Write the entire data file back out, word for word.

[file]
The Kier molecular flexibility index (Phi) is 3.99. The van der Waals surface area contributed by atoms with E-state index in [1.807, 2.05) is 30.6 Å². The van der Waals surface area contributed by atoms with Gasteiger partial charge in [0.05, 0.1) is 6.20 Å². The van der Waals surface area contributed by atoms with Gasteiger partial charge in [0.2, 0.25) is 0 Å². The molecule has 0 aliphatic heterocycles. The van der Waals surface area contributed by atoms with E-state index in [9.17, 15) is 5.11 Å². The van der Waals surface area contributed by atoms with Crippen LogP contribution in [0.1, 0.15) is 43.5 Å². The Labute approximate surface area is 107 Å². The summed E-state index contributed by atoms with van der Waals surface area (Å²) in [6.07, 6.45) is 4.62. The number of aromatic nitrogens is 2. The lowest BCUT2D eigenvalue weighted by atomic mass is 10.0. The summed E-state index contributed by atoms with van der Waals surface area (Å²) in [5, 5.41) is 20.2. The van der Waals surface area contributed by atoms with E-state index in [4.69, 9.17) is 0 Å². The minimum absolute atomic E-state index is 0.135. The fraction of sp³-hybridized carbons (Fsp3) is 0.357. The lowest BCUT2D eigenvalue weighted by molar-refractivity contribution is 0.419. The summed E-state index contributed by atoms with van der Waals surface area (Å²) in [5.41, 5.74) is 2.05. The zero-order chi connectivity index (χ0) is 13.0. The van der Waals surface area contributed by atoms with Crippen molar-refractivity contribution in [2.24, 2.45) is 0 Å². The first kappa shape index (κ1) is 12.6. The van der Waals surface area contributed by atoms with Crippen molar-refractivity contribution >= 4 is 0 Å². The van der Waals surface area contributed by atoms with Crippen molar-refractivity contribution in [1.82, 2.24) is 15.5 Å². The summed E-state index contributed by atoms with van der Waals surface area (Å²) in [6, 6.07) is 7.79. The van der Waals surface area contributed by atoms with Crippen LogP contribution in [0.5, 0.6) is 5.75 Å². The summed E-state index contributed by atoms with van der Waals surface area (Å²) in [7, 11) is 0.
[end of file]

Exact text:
The Kier molecular flexibility index (Phi) is 3.99. The van der Waals surface area contributed by atoms with E-state index in [1.807, 2.05) is 30.6 Å². The van der Waals surface area contributed by atoms with Gasteiger partial charge in [0.05, 0.1) is 6.20 Å². The van der Waals surface area contributed by atoms with Gasteiger partial charge in [0.2, 0.25) is 0 Å². The molecule has 0 aliphatic heterocycles. The van der Waals surface area contributed by atoms with E-state index in [9.17, 15) is 5.11 Å². The van der Waals surface area contributed by atoms with Crippen LogP contribution in [0.1, 0.15) is 43.5 Å². The Labute approximate surface area is 107 Å². The summed E-state index contributed by atoms with van der Waals surface area (Å²) in [6.07, 6.45) is 4.62. The number of aromatic nitrogens is 2. The lowest BCUT2D eigenvalue weighted by atomic mass is 10.0. The summed E-state index contributed by atoms with van der Waals surface area (Å²) in [5, 5.41) is 20.2. The van der Waals surface area contributed by atoms with E-state index in [4.69, 9.17) is 0 Å². The minimum absolute atomic E-state index is 0.135. The fraction of sp³-hybridized carbons (Fsp3) is 0.357. The lowest BCUT2D eigenvalue weighted by molar-refractivity contribution is 0.419. The summed E-state index contributed by atoms with van der Waals surface area (Å²) in [5.41, 5.74) is 2.05. The zero-order chi connectivity index (χ0) is 13.0. The van der Waals surface area contributed by atoms with Crippen molar-refractivity contribution in [2.24, 2.45) is 0 Å². The first kappa shape index (κ1) is 12.6. The van der Waals surface area contributed by atoms with Crippen molar-refractivity contribution >= 4 is 0 Å². The van der Waals surface area contributed by atoms with Crippen molar-refractivity contribution in [1.82, 2.24) is 15.5 Å². The summed E-state index contributed by atoms with van der Waals surface area (Å²) in [6, 6.07) is 7.79. The van der Waals surface area contributed by atoms with Crippen LogP contribution in [0.5, 0.6) is 5.75 Å². The summed E-state index contributed by atoms with van der Waals surface area (Å²) in [7, 11) is 0.